The Jefferson County Local Development Corporation should slow down its plan to expand its presence at the Watertown Industrial Center on Starbuck Avenue, on the far north side of the city, to more properly evaluate whether it should move to downtown Watertown and become a prime tenant in one of the four major projects underway in and around Public Square.
The agency had anticipated coming to an agreement today to lease 4,700 square feet from the Center (2,500 more feet than it now occupies for $2.74 a square foot) plus a loan of $100,000 from the Center to help fund building nine offices in the additional space. However, the actual construction costs have not yet been worked out. The JCLDC should postpone that decision.
This arrangement is pretty much of a good old boys backroom deal that requires more public input. The city and the county certainly should have a role in this decision, especially since their offices are downtown and concentration of office space will improve customer service.
The JCLDC and WIC describe themselves as sharing the mission of attracting new business and more jobs to Jefferson County. That is exactly what is happening on Public Square and downtown with the massive investment in the Mercy project, reconstruction of the Woolworth Building, the rejuvenation of the ground floor of the Stream Building and the potential work at the Lincoln Building. JCLDC belongs downtown as a tenant in one of those projects.
But Donald C. Alexander, CEO of the development corporation, claims that the agency wants to be as close to downtown core as possible and that history controlled the decision. He cited a close relationship with the WIC.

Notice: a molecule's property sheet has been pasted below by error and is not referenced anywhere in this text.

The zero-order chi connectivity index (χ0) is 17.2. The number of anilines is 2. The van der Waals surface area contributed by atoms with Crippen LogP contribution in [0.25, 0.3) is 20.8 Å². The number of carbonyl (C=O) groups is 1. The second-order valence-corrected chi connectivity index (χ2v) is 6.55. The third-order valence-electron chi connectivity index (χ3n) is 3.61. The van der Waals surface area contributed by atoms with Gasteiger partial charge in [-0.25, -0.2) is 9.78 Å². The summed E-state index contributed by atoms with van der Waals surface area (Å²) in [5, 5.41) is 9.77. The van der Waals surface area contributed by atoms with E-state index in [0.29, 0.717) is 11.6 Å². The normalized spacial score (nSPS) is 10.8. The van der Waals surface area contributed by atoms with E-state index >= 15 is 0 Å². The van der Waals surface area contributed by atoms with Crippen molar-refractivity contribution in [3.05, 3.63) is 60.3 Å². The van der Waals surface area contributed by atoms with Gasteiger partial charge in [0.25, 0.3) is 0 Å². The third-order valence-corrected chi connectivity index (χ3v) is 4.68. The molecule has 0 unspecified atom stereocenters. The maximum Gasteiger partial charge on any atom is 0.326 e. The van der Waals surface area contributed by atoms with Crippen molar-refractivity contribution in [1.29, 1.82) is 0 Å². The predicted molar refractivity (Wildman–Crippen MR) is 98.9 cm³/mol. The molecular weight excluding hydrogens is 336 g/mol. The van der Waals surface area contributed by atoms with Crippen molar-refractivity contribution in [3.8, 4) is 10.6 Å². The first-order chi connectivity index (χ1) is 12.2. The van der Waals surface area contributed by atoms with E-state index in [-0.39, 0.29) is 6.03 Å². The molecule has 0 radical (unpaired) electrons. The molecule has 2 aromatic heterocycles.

William J. Soluri, the industrial centers site manager, is pleased with the proposed deal even though it requires one nongovernmental tenant to move to accommodate the JCLDC. He should be happy because the WIC has found a way to maintain financial support from the JCLDC, its former parent which had to spin off the entity after withering criticism from the state comptroller.
No jobs are being created, but instead one government agency is finding a way to support another agency by dispossessing a private tenant in favor of new offices for government workers.
If the JCLDC was concerned with development, it would be looking to participate in the nascent rebirth of downtown Watertown, proclaiming to its clients that it is willing to take a risk on locating here. And being in the heart of downtown is a lot better than being as close to downtown as possible. Close enough should not be good enough for the JCLDC.
The projects in downtown will lead to competition between developers providing the JCLDC an opportunity to drive a hard bargain and become a leader in the resurgence of Jefferson Countys most visible business center.